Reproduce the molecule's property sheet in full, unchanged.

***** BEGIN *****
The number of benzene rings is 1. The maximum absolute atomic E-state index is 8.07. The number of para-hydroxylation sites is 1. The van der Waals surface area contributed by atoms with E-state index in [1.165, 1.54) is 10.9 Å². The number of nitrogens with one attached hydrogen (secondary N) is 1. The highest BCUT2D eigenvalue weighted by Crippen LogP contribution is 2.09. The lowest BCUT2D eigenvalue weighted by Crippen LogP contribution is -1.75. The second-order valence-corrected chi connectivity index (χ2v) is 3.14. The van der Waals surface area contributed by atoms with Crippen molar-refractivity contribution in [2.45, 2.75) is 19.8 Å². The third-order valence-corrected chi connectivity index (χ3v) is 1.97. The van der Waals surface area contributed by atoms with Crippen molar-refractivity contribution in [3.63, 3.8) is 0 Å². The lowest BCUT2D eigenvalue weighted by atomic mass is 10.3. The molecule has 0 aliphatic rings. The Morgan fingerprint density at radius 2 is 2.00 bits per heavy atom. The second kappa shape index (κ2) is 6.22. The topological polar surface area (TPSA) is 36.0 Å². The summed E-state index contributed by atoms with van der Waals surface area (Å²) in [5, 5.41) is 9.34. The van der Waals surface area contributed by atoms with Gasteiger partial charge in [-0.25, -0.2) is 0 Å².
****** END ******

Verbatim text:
The number of benzene rings is 1. The maximum absolute atomic E-state index is 8.07. The number of para-hydroxylation sites is 1. The van der Waals surface area contributed by atoms with E-state index in [1.165, 1.54) is 10.9 Å². The number of nitrogens with one attached hydrogen (secondary N) is 1. The highest BCUT2D eigenvalue weighted by Crippen LogP contribution is 2.09. The lowest BCUT2D eigenvalue weighted by Crippen LogP contribution is -1.75. The second-order valence-corrected chi connectivity index (χ2v) is 3.14. The van der Waals surface area contributed by atoms with Crippen molar-refractivity contribution in [2.45, 2.75) is 19.8 Å². The third-order valence-corrected chi connectivity index (χ3v) is 1.97. The van der Waals surface area contributed by atoms with Crippen molar-refractivity contribution in [3.63, 3.8) is 0 Å². The lowest BCUT2D eigenvalue weighted by atomic mass is 10.3. The molecule has 0 aliphatic rings. The Morgan fingerprint density at radius 2 is 2.00 bits per heavy atom. The second kappa shape index (κ2) is 6.22. The topological polar surface area (TPSA) is 36.0 Å². The summed E-state index contributed by atoms with van der Waals surface area (Å²) in [5, 5.41) is 9.34. The van der Waals surface area contributed by atoms with Gasteiger partial charge in [-0.25, -0.2) is 0 Å².